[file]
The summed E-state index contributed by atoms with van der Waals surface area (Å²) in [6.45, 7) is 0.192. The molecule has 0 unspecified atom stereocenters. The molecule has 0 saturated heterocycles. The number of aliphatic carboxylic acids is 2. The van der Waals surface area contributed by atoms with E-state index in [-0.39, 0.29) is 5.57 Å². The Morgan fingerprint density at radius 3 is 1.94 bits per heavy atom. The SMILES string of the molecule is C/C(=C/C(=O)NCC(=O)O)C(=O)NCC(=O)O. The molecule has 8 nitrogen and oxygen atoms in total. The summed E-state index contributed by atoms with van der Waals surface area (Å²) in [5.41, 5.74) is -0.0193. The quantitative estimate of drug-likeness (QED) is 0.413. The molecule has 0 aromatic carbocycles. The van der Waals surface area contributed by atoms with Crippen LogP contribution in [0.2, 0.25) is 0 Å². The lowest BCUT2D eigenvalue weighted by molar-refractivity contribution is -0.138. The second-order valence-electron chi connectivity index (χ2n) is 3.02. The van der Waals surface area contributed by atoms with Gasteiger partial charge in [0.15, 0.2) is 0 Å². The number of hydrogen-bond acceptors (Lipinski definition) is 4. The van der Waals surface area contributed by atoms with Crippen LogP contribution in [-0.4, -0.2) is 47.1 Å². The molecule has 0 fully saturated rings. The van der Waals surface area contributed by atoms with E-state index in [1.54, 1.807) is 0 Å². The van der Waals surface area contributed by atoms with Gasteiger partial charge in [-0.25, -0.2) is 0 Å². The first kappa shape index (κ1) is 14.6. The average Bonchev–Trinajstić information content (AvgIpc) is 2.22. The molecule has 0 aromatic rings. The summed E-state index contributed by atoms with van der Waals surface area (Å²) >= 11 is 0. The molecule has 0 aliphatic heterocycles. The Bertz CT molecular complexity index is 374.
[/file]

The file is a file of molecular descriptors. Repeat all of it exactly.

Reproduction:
The summed E-state index contributed by atoms with van der Waals surface area (Å²) in [6.45, 7) is 0.192. The molecule has 0 unspecified atom stereocenters. The molecule has 0 saturated heterocycles. The number of aliphatic carboxylic acids is 2. The van der Waals surface area contributed by atoms with E-state index in [-0.39, 0.29) is 5.57 Å². The Morgan fingerprint density at radius 3 is 1.94 bits per heavy atom. The SMILES string of the molecule is C/C(=C/C(=O)NCC(=O)O)C(=O)NCC(=O)O. The molecule has 8 nitrogen and oxygen atoms in total. The summed E-state index contributed by atoms with van der Waals surface area (Å²) in [5.41, 5.74) is -0.0193. The quantitative estimate of drug-likeness (QED) is 0.413. The molecule has 0 aromatic carbocycles. The van der Waals surface area contributed by atoms with Crippen LogP contribution in [0.2, 0.25) is 0 Å². The lowest BCUT2D eigenvalue weighted by molar-refractivity contribution is -0.138. The second-order valence-electron chi connectivity index (χ2n) is 3.02. The van der Waals surface area contributed by atoms with Gasteiger partial charge in [0.15, 0.2) is 0 Å². The number of hydrogen-bond acceptors (Lipinski definition) is 4. The van der Waals surface area contributed by atoms with Crippen LogP contribution in [-0.4, -0.2) is 47.1 Å². The molecule has 0 fully saturated rings. The van der Waals surface area contributed by atoms with E-state index in [1.54, 1.807) is 0 Å². The van der Waals surface area contributed by atoms with Gasteiger partial charge in [-0.25, -0.2) is 0 Å². The first kappa shape index (κ1) is 14.6. The average Bonchev–Trinajstić information content (AvgIpc) is 2.22. The molecule has 0 aromatic rings. The summed E-state index contributed by atoms with van der Waals surface area (Å²) >= 11 is 0. The molecule has 0 aliphatic heterocycles. The Bertz CT molecular complexity index is 374.